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For many Americans, the Black Lives Matter movement — which was founded nearly eight years ago — has become the political, spiritual and cultural locus of the unheard. “The power of Black Lives Matter has really been about being able to both be a protest movement and a movement that’s deeply involved in politics,” Patrisse Cullors, one of the organization’s co-founders, told Yahoo News in an interview this month.
PATRISSE CULLORS: I believe Black Lives Matter is an imaginative freedom portal. And it allows us to dream our biggest dreams for not just Black people in this country but Black people around the world.
My name is Patrisse Cullors. And I am one of the cofounders of hashtag #BlackLivesMatter. And I'm also the executive director of the Black Lives Matter Global Network Foundation. Black Lives Matter means something to me different every single day. I started #BlackLivesMatter before I had a child, and then I was pregnant during the rise of our movement in 2016. And then I have a four-year-old now.
And Black Lives Matter is so deeply personal. I am building and working towards a world that my child can live in freely, that he can feel all his imagination and his dreams, that they're at his feet. And he won't feel crushed by racism. And he won't feel crushed by the pressures of patriarchy.
The Nobel Peace Prize nomination is beyond moving. We went from being called a terrorist organization to enemies of the state and now being nominated for the Nobel Peace Prize. This nomination is a nomination for every single person, Black and non-Black, who took to the streets this summer, every single person who made Black Lives Matter their mission over the last 7 and 1/2 years. This Nobel Peace Prize is the people's Nobel Peace Prize if we get it. And if we don't get it, we get to say forever and ever that we were nominated for the Nobel Peace Prize.
- Freedom! Freedom!
PATRISSE CULLORS: What we have seen, the power of Black Lives Matter has really been about being able to both be a protest movement and a movement that's deeply involved in politics. We used protest for the last 6 and 1/2, 7 years to challenge the status quo, and then we spent our time getting people in office that we believe will stand up for Black Lives when they take their seats.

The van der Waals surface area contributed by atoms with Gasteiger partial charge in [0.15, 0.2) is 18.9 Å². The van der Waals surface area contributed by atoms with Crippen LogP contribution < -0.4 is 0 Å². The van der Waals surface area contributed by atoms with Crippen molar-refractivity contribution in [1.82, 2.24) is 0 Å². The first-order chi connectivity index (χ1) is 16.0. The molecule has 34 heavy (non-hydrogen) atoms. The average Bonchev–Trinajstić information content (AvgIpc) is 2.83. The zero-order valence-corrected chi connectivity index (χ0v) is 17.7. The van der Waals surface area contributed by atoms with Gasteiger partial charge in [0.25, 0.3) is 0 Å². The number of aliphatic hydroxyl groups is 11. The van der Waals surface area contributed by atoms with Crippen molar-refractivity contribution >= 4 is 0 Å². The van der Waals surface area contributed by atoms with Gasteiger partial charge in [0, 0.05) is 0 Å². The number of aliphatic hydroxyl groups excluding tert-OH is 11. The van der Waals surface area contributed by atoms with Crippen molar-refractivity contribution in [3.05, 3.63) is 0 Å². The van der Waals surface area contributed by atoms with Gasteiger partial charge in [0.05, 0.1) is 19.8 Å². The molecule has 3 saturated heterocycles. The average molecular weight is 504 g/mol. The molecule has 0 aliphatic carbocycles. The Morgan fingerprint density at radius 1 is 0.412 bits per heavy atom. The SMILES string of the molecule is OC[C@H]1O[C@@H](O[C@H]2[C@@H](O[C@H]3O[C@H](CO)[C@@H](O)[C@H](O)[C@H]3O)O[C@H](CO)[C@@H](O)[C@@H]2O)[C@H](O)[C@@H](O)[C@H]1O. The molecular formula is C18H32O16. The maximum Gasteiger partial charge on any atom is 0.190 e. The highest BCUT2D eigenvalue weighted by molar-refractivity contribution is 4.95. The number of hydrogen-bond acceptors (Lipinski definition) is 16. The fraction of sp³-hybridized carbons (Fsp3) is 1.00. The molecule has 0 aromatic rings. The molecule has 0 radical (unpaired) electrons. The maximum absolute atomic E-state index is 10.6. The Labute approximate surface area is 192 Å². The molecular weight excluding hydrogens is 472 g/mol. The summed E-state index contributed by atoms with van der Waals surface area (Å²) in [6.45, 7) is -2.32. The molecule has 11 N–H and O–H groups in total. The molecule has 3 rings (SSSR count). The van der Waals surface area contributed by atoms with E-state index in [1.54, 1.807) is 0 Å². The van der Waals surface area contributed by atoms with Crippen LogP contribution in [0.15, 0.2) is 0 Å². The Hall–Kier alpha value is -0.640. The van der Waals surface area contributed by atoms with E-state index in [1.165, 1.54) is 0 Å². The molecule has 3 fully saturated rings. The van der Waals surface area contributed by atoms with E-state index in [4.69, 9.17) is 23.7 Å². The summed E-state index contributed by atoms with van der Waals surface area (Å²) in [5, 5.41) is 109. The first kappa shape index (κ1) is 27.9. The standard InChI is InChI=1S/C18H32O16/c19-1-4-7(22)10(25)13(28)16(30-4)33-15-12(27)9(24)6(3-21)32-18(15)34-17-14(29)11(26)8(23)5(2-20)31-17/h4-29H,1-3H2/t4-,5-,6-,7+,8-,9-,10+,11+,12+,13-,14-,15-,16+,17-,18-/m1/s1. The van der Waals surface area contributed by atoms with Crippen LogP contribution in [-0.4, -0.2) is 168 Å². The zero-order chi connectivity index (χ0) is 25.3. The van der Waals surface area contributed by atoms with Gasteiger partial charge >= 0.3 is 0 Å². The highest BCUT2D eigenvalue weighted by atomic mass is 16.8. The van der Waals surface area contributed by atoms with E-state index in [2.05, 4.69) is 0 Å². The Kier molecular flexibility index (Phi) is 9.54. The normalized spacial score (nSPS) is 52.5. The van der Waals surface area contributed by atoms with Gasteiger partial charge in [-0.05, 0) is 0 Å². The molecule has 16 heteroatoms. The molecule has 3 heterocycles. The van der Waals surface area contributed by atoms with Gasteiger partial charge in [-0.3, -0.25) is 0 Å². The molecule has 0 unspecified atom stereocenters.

And Rep. Cori Bush, we love Rep. Cori Bush. She exemplifies what it means to be a leader, a protest leader, an organizer, and taking the seat and not stripping away where she came from. She continues to show up over and over again, reminding everybody that not only is she a Black proud woman but that she is from St. Louis and she represents the most marginalized people of St. Louis. And that is the kind of people we need in elected office.
PATRISSE CULLORS: Our biggest contribution has been shifting this culture and recognizing truly the level of white supremacist violence that has been at the center of this country. It's how this country was built. And I think this last year of reckoning around race and patriarchy and class have really created a new foundation for us to argue why we must live in a world that is free from police, free from prisons, that we must live in a world that really does center abolition, center the care and dignity of human beings. And I'll say that we have created the possibility for this country to finally reinvest into Black people and our neighborhoods and the communities that we come from.